School-based hpv immunization of young adolescents: Effects of two brief health interventions

Vaughn I. Rickert, Beth A. Auslander, Dena S. Cox, Susan L. Rosenthal, Richard E. Rupp, Gregory D. Zimet

Research output: Contribution to journalArticlepeer-review

28 Scopus citations


Adolescent immunization rates for human papillomavirus (HPV) are low and interventions within school-based health centers (SBHCs) may increase HPV uptake and series completion. We examined the effect of a parent health message intervention on HPV vaccination intent, first dose uptake and series completion among adolescents who received care at SBHCs. Via computer-assisted telephone interviews (CATI), 445 parents of young adolescents were randomly assigned to 2 two-level interventions using a 2 × 2 design (rhetorical question (RQ) or no-RQ and one-sided or two-sided message). The RQ intervention involved asking the parent a question they were likely to endorse (e.g., “Do you want to protect your daughter from cervical cancer?”) with the expectation that they would then behave in a manner consistent with their endorsement (i.e., agree to vaccinate). For the one-sided message, parents were given information that emphasized the safety and effectiveness of HPV vaccine, whereas the two-sided message acknowledged that some parents might have concerns about the vaccine, followed by reassurance regarding the safety and effectiveness. At CATI conclusion, parents indicated intentions to have their adolescents vaccinated. Parents who endorsed any intent were sent a consent form to return and all adolescents with signed returned consents were vaccinated at SBHCs. Medical records were reviewed for uptake/completion. Parents were 87% female; adolescents were 66% male and racially/ethnically diverse. 42.5% of parents indicated some intention to immunize, 51.4% were unsure, and 6.1% were not interested. 34% (n = 151) of adolescents received their first dose with series completion rates of 67% (n = 101). The RQ component of the intervention increased intention to vaccinate (RR = 1.45; 95%CI 1.16,1.81), but not first dose uptake or series completion. The 1-sided and 2-sided messages had no effect. This brief, RQ health intervention enhanced intent, but did not impact vaccination rates, likely due to the time delay between the intervention and consent form receipt.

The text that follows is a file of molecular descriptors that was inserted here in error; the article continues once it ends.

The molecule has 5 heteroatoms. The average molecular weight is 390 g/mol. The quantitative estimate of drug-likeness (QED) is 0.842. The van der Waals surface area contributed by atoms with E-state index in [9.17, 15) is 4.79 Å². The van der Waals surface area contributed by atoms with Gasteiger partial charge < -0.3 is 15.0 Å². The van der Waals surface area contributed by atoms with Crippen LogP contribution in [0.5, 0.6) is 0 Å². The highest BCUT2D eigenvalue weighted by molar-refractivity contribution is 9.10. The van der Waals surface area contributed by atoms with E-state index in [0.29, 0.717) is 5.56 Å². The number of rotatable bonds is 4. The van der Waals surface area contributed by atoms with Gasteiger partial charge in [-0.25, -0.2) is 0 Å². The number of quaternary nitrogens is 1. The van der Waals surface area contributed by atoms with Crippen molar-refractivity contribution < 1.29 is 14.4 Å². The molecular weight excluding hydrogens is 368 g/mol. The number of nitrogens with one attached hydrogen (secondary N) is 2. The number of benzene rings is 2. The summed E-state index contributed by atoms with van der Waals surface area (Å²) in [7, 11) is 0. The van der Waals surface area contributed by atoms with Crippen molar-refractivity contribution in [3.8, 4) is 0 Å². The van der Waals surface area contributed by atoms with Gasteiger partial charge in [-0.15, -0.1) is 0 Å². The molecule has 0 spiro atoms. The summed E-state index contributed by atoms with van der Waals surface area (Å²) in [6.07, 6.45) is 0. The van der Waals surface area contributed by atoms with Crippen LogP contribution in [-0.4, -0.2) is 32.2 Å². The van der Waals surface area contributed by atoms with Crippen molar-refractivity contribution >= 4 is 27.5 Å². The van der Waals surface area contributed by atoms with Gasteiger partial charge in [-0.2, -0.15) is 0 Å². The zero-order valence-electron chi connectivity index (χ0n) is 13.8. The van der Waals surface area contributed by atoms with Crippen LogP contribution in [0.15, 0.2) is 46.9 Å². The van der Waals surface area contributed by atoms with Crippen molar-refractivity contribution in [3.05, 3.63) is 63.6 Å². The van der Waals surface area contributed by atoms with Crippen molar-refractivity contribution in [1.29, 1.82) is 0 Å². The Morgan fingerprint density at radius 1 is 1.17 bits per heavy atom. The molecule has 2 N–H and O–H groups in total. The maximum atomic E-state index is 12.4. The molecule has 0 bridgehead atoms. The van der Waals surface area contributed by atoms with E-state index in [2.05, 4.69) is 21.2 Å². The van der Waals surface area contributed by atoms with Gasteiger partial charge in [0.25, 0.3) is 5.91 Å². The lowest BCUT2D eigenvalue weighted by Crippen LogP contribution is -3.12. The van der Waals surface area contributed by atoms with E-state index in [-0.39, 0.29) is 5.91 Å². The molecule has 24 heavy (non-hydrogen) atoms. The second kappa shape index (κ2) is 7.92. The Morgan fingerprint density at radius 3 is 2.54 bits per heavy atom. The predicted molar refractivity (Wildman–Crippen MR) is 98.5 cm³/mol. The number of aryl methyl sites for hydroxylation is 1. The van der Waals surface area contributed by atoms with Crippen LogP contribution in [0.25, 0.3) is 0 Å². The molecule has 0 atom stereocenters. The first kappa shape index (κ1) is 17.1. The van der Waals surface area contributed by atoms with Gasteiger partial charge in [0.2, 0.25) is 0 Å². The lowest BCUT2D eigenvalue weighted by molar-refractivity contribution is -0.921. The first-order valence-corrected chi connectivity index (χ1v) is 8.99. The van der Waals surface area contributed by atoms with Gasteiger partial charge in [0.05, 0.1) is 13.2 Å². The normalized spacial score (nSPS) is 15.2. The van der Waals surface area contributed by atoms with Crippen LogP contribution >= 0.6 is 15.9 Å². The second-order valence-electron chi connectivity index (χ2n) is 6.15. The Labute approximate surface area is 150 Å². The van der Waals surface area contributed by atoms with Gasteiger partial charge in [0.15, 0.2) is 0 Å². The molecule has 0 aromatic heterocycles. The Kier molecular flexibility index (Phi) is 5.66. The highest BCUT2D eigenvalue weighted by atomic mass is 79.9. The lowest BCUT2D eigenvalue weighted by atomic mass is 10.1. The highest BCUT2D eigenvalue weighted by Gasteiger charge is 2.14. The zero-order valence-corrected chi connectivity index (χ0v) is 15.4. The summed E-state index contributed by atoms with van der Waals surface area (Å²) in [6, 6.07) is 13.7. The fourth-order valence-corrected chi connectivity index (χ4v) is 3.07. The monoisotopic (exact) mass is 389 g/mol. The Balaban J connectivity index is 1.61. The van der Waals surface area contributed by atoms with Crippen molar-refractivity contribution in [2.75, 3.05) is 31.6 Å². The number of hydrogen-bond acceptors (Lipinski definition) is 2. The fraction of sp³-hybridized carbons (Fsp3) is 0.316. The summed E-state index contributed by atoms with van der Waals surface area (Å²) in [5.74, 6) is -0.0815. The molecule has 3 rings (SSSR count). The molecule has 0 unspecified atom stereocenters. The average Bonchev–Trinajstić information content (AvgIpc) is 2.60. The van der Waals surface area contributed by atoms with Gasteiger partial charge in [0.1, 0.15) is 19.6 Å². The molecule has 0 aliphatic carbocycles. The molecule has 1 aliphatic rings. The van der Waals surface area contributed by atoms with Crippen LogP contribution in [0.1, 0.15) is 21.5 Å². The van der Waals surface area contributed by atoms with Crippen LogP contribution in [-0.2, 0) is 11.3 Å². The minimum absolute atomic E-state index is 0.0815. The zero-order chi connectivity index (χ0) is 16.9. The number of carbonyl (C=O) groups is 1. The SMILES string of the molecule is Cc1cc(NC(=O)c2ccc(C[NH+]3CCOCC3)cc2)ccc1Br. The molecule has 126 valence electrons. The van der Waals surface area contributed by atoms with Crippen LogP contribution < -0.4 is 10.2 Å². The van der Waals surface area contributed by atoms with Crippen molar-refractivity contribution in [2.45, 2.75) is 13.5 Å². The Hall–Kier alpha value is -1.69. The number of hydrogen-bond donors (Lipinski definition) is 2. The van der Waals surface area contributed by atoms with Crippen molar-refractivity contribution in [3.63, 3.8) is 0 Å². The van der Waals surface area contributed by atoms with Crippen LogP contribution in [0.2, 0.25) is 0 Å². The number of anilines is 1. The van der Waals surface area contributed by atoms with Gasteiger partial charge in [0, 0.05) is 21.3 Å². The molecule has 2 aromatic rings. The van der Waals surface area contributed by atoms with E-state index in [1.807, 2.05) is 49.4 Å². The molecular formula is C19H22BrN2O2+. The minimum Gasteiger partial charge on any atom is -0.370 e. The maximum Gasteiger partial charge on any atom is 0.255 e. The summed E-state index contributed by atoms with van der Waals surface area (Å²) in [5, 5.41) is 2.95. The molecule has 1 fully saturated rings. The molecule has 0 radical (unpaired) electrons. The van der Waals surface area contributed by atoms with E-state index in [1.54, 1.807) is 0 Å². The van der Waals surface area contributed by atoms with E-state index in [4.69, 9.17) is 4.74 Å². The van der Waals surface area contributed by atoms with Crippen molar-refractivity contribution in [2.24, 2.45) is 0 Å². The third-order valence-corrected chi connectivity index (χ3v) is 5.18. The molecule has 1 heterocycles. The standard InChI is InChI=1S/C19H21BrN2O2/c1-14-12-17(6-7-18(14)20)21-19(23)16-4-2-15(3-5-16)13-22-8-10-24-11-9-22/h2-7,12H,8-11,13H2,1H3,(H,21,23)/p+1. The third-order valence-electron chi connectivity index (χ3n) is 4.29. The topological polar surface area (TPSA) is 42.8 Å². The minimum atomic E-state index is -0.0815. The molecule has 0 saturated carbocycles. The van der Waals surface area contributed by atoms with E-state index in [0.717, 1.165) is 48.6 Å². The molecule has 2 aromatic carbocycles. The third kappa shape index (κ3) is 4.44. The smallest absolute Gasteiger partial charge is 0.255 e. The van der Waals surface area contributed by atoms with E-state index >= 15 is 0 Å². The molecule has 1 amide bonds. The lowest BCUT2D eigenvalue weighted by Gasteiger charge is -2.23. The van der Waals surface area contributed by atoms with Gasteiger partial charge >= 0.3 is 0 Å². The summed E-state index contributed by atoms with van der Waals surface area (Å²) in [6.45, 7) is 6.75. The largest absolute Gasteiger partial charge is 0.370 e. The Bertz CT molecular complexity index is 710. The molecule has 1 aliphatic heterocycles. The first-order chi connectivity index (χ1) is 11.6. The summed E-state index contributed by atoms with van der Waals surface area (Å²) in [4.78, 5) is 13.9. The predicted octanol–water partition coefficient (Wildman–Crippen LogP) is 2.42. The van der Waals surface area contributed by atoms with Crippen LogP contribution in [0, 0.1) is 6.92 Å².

Original languageEnglish (US)
Pages (from-to)315-321
Number of pages7
JournalHuman Vaccines and Immunotherapeutics
Issue number2
StatePublished - 2015


  • Brief health messages
  • HPV vaccination
  • Immunization
  • Intervention
  • SBHC

ASJC Scopus subject areas

  • Immunology and Allergy
  • Immunology
  • Pharmacology


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